Published: 15:51, 15 September 2011
Canterbury Crown Court, where the trial is taking place
by Annette Wilson
A father of three accused of trying to kill his estranged wife told a jury he had no idea how she came to be stabbed twice in the chest.
He did not realise at first she had been seriously hurt and said he had got the kitchen knife intending to harm himself.
Gary Peterson, 40, of Sandpiper Court, Fort Hill, Margate, was giving evidence at Canterbury Crown Court where he is on trial for attempting to murder his wife Samantha in November.
The couple married in 1999 but when he developed a drink problem, the marriage ran into difficulties and the couple seperated.
He admitted he had had an affair with a woman called Nicola who he met when at a residential rehabilitation centre.
After leaving the unit, he relapsed back into drinking and would send suicidal texts.
He admitted he had once punched his wife in the mouth but said he was saddened by events and blamed himself because of his drinking and the affair.
Although he had made threats to kill his wife they were just a figure of speech.
He said he had bought his wife a decorative knife because she was interested in witchcraft but he denied ever threatening her with a knife.
He became obsessed about her seeing another man and on November 23 went to her home at Richborough Road, Westgate, where she had agreed to speak with him face to face.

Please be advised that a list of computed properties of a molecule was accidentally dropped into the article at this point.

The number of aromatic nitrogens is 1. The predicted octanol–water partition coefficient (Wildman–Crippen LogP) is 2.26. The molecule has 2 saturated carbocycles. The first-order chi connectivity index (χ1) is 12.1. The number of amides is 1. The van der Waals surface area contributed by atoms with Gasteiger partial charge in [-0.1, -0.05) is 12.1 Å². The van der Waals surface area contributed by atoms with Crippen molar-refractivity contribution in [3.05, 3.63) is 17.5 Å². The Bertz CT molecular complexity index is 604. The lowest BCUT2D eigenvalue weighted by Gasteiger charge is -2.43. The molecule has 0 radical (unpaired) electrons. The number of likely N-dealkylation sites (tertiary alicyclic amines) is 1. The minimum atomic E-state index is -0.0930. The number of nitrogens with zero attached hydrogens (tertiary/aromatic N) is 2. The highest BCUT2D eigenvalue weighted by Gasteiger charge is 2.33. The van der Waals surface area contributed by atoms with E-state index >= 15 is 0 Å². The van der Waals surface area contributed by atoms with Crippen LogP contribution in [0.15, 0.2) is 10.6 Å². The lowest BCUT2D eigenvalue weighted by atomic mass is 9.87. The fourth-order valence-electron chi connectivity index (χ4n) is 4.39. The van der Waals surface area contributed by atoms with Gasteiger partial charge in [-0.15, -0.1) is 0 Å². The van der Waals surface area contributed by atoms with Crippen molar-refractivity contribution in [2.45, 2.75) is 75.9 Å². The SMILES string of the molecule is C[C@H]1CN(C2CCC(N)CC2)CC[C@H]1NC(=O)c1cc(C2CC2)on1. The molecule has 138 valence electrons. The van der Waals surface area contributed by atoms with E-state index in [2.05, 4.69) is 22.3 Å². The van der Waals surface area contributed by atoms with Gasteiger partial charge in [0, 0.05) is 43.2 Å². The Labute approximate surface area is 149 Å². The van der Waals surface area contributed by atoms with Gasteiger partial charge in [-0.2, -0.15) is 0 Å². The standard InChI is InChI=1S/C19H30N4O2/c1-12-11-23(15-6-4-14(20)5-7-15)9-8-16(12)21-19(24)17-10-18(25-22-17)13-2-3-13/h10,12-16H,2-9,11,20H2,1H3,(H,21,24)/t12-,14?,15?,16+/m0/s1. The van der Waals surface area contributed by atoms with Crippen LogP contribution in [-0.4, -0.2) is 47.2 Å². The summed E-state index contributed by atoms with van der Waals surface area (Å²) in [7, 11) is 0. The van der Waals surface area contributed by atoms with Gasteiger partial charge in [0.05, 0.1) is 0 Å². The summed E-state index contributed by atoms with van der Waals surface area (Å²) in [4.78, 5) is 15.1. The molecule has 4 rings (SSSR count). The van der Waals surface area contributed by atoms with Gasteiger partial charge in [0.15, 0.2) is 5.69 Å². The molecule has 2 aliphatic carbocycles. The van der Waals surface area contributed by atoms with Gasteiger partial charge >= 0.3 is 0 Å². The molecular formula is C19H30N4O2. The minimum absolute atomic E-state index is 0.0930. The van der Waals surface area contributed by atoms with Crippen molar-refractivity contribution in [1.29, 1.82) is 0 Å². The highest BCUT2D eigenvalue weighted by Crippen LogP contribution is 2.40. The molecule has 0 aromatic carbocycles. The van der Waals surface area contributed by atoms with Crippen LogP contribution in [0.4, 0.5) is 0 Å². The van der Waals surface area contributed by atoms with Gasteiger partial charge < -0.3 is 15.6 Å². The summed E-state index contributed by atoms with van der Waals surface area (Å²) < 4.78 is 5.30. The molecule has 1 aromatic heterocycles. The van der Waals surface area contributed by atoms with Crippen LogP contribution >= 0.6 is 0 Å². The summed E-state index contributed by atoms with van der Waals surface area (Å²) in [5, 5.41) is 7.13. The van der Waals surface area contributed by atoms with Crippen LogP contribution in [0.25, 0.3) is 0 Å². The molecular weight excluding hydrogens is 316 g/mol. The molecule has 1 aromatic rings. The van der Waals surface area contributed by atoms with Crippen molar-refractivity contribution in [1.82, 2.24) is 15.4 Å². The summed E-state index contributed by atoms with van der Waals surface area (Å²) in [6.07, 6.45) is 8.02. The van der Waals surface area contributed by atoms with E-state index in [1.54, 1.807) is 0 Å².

"I was facing an assault charge but had been told she was going to drop the charge so I wanted to discuss it with her," he said. He had drunk six or eight cans of super strength lager during the day.
When Nicola came into the conversation, Samantha said she needed time. He said he was trying to get back with his wife and thought it was what they both wanted. He was worried about her other relationship.
"I snapped and jumped up from the couch to go into the kitchen to get a knife. I intended to harm myself and the knife was in my right hand."
Samantha followed him and was at his side as he turned to confront her. "She was saying something like, 'what are you doing, don't.' I believed she was trying to get the knife from me.
"I was telling her to f**k off and get away from me. I kept asking, 'what's his name, what's his name', trying to get the name of the man she was having an affair with."
He pushed her away in the chest and shoulder. "I just remember lashing out." She fell back and he fell on top of her.
"I cannot say how the stab wounds were caused," he said.
He did not realise at first she had been injured but she he saw the blade sticking out of her and the handle in his hand, and assumed it had snapped.
His thoughts were of shock, horror and disgust. He pulled the blade out and put it on the counter but delayed in calling the emergency services because he had not started to comprehend what had happened.
"I was disgusted with myself."
He admitted telling police after his arrest he hoped she died and that it turned to murder but told the jury it was self destruction.
"When I got the knife my intentions were to harm myself. I hated myself for what happened. It was too much for me to bear.
"I did not intend to kill her that evening or any other time. I did not intend to cause her serious harm and did not deliberatly stab her a second time when she was lying on the floor or say that if I couldn't have her nobody would."
He denied prodding her face with the knife point and admitted he fled the house in panic. "I was not thinking straight," he said.
The trial continues.